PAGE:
A few diagnostic labs in North America are now offering testing in animals for SARS-CoV-2, the virus that causes COVID-19. Testing capacity is great to have and I’m glad some labs have geared up tests. BUT routine testing of pets, healthy or sick, isn’t something we’re recommending, for a few key reasons.

Testing as part

While the whole story hasn’t been sorted out, it seems pretty clear that one or more animal species at the Wuhan Seafood Market (which sold much more than just aquatic animals and their products) was the source of the novel coronavirus.  Just like SARS.

Once again, this has raised concerns about markets where diverse live

I saw a TV commercial yesterday talking about a skin product and how it “protects your microbiome.” Microbiome is a big buzzword now, but do what do we really know?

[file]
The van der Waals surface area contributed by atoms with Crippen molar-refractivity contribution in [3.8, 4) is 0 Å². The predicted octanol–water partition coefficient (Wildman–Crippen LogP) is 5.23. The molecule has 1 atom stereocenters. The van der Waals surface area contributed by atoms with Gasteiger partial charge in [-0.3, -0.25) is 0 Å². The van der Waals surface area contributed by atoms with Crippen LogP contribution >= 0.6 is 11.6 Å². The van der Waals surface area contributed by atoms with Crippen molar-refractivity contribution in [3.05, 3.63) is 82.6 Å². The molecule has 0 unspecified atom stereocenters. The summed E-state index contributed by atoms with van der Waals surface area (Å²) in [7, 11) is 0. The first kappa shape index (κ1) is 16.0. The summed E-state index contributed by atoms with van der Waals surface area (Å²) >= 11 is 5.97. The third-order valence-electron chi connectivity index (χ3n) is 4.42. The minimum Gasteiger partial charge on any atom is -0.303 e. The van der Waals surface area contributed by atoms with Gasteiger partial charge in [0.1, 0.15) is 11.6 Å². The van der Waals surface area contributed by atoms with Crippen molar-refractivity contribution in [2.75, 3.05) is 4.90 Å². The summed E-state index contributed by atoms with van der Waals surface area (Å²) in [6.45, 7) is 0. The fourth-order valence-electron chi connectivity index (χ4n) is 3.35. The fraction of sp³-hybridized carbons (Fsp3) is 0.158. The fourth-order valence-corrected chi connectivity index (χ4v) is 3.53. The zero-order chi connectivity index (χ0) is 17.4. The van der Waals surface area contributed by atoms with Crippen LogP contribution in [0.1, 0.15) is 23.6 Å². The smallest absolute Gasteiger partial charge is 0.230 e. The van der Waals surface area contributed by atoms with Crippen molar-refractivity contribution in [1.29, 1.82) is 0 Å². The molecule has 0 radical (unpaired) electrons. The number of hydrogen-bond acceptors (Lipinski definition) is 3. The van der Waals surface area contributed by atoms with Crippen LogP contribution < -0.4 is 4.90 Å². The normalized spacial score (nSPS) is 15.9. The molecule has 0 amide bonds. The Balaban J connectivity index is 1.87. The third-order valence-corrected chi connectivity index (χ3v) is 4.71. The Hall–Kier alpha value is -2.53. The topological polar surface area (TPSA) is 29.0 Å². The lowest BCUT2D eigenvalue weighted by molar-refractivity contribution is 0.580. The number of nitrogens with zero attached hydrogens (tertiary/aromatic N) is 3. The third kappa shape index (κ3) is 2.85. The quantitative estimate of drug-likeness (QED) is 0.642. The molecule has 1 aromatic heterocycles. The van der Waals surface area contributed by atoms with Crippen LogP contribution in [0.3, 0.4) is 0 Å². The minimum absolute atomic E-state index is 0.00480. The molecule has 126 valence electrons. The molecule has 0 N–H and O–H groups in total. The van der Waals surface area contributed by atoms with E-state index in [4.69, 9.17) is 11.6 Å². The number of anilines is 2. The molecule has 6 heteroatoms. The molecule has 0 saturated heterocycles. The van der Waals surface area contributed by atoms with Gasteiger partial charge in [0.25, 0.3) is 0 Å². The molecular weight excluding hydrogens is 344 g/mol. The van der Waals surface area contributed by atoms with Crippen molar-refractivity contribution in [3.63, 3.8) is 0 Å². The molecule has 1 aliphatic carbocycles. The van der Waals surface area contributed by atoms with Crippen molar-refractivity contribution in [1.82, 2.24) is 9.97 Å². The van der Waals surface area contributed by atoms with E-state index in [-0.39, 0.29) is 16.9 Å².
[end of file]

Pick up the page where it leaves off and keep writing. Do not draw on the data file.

A lot, and almost nothing.

The microbiome is the vast population of microorganisms (mainly bacteria) that live in a site like the intestinal tract, respiratory

“One Health” is getting a lot of talk (but still not enough action) these days. It deals with the intersection of human health, animal health and the environment. Unfortunately, all of these components don’t get treated equally, and the environment often gets ignored. There are a variety of reasons for that, which I won’t get

People sometimes get frustrated when I won’t say “absolutely, positively that cannot happen.” It’s not that I don’t understand or am afraid to make a decision, it’s biology. I can say something is “exceedingly unlikely to happen,”not something I’d be concerned about” or
there’s no evidence that’s a concern

This is one of these “I’m not sure it’s really news” stories, but I guess is should be because it’s still a problem. We know there is a clear link between reptiles and Salmonella in people.  Reptiles are common carriers of this bacterium, and human infections from handling reptiles or having contact with their environment